Why you should listen
"Change comes slowly," said architect Paul Pholeros. Which is why he spent more than 30 years committedly working on urban, rural, and remote architectural projects throughout his native Australia and beyond. In particular, he focused on improving the living environments of poor people, understanding that environment plays a key and often overlooked role in health.
An architect himself, Pholeros met his two co-directors in the organization Healthabitat in 1985, when the three were challenged by Yami Lester, the director of an Aboriginal-controlled health service in the Anangu Pitjatjantjara Lands in northwest South Australia, to "stop people getting sick." The findings from that project guided their thinking, as Pholeros and his partners worked to improve sanitation, connect electricity, and provide washing and water facilities to indigenous communities. Above all, the team focused on engaging these local communities to help themselves--and to pass on their skills to others. In this way, a virtuous circle of fighting poverty was born.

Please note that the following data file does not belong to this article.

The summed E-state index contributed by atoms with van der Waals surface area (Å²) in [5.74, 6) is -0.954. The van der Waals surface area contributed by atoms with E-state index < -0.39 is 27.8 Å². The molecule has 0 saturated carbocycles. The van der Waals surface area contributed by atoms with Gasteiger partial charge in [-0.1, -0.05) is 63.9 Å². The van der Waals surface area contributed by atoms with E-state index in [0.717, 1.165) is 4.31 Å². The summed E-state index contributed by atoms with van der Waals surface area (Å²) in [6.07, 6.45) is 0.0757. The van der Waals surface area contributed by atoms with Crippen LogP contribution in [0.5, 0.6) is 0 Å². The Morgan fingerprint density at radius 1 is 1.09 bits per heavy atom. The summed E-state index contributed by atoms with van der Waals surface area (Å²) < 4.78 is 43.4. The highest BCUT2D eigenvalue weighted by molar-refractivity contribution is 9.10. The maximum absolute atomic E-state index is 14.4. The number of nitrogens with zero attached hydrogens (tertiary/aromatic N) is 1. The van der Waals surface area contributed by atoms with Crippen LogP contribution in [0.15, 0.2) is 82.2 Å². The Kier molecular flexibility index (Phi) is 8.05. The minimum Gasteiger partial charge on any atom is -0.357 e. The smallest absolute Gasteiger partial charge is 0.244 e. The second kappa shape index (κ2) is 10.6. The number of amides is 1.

Since 2007, Healthabitat has expanded its work beyond Australia, working on similar projects in the Kathmandu Valley in Nepal. In 2011, the firm was awarded the international UN Habitat and Building and Social Housing Foundation's World Habitat Award, and a Leadership in Sustainability prize from the Australian Institute of Architects. In 2012, Healthabitat was one of the six Australian representatives at the Venice International Architectural Biennale.
Paul Pholeros passed away on February 1, 2016.
What others say
“Paul Pholeros is an architect specifically honoured for his 30 years' work in indigenous housing. His firm, Healthabitat, set up in 1987 with the medic Paul Torzillo and the public health officer Stephan Rainow, does not build new houses but simply “fixes” ones that are not working. They have developed a testing kit that fits in a suitcase, a preferred list of robust, low-maintenance appliances and a standard set of tools, so that local people can be trained in the work. In the past decade they have fixed 6500 houses across remote Australia and a new two-year contract covers 600 more. So you'd have to say he's across the issue.” — Elizabeth Farrelly, the Sydney Morning Herald